The first SPC reference is to Glaxo - Active ingredients (Italian Competition Authority case A363 Glaxo-Principi attivi, decision n. 15175 of 8 February 2006), published in Bulletin no. 6/2006:
"In February 2006 an investigation into the pharmaceutical group Glaxo concluded with the finding of abusive practices in violation of Article 82 of the EC Treaty. Glaxo refused to grant Fabbrica Sintetici Italiana (FIS), a chemical-pharmaceutical undertaking, a licence to produce an active drug ingredient known as Sumatriptan Succinato, covered in Italy by a supplementary protection certificate, for use in other Member States (in which Glaxo no longer held any patent-rights) in the production of generic drugs known as triptans for the treatment of migraines. The Authority found that Glaxo, in additipn to holding a quasimonopoly on the production of Sumatriptan Succinato worldwide, occupied a dominant position in the Spanish and Italian markets for the production and marketing of triptans sold through hospitals. In these markets Glaxo held a particularly high market-share, equal to about 96% in Italy and 58% in Spain. As for the possibility of access for potential competitors, all the products sold in the markets concerned were found to be covered by industrial patent-rights, which were due to lapse between 2008 and 2012, with the exception of Sumatriptan Succinato which was not covered by any patent in the Spanish market. Based on the investigation’s findings, the Authority deemed that Glaxo’s refusal to grant the requested licence constituted an abuse of dominant position in violation of Article 82 of the EC Treaty, since its refusal hindered the production of an active ingredient needed by producers of generic drugs, potential competitors of Glaxo, to access national markets where Glaxo did not have any exclusive rights. The Authority considered this conduct had no objective justification".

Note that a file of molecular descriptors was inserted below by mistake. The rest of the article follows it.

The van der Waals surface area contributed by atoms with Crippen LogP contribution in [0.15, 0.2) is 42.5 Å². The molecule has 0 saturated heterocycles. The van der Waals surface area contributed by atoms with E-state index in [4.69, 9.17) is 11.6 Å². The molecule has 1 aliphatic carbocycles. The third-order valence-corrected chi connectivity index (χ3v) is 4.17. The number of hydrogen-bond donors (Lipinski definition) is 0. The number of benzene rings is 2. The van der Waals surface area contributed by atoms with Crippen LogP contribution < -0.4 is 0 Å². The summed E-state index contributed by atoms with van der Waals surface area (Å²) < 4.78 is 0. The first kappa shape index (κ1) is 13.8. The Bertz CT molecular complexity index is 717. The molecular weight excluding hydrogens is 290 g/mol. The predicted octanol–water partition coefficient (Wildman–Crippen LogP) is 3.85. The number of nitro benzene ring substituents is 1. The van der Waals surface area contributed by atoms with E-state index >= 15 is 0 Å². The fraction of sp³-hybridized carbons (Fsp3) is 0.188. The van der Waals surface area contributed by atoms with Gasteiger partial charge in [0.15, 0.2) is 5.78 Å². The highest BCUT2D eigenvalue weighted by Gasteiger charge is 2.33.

The second SPC reference is Italian Competition Authority case A364 - MERCK-PRINCIPI ATTIVI, decision no. 16597 of 21 March, 2007, published in Bulletin n. 11/2007:
"In A364 Merck the Authority, with a view to ensuring that, pending the outcome of the investigation, Merck’s behaviour would not continue to cause serious and irreparable harm in the markets concerned, adopted interim measures obliging the company to issue without delay – and at least for stockpiling purposes – licences authorising the production in Italy of Imipenem Cilastatina. In accordance with this ruling, in August 2005 Merck issued a license to the chemical firm Dobfar to manufacture this active ingredient, whose Supplementary Protection Certificate expired in January 2006. In November 2006 Merck presented a commitment under Article 14-ter of Law no. 287/1990, offering free licenses to manufacture and sell the active ingredient Finasteride and related generic drugs, even though the Supplementary Protection Certificate does not expire until 2009. The Authority deemed that this commitment was likely to result in the permanent removal of any anticompetitive effects flowing from Merck’s former refusal to grant licences".